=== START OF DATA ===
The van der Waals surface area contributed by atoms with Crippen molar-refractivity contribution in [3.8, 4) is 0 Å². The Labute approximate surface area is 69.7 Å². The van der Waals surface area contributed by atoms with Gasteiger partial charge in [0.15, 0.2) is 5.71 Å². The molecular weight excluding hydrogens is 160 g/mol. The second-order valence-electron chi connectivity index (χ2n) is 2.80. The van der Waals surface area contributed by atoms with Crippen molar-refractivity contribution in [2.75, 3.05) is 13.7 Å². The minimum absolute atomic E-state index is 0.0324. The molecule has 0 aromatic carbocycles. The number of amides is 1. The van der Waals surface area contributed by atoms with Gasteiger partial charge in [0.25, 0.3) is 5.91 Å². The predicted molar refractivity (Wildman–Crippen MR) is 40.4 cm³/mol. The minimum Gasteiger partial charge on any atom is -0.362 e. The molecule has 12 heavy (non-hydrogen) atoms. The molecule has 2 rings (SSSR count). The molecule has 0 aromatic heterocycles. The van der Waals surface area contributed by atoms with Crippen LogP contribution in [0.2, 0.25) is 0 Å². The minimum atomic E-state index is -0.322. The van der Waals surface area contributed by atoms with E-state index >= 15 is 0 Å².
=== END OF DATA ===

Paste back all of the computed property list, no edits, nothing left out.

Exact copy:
The van der Waals surface area contributed by atoms with Crippen molar-refractivity contribution in [3.8, 4) is 0 Å². The Labute approximate surface area is 69.7 Å². The van der Waals surface area contributed by atoms with Gasteiger partial charge in [0.15, 0.2) is 5.71 Å². The molecular weight excluding hydrogens is 160 g/mol. The second-order valence-electron chi connectivity index (χ2n) is 2.80. The van der Waals surface area contributed by atoms with Crippen molar-refractivity contribution in [2.75, 3.05) is 13.7 Å². The minimum absolute atomic E-state index is 0.0324. The molecule has 0 aromatic carbocycles. The number of amides is 1. The van der Waals surface area contributed by atoms with Gasteiger partial charge in [0.25, 0.3) is 5.91 Å². The predicted molar refractivity (Wildman–Crippen MR) is 40.4 cm³/mol. The minimum Gasteiger partial charge on any atom is -0.362 e. The molecule has 12 heavy (non-hydrogen) atoms. The molecule has 2 rings (SSSR count). The molecule has 0 aromatic heterocycles. The van der Waals surface area contributed by atoms with Crippen LogP contribution in [0.2, 0.25) is 0 Å². The minimum atomic E-state index is -0.322. The van der Waals surface area contributed by atoms with E-state index >= 15 is 0 Å².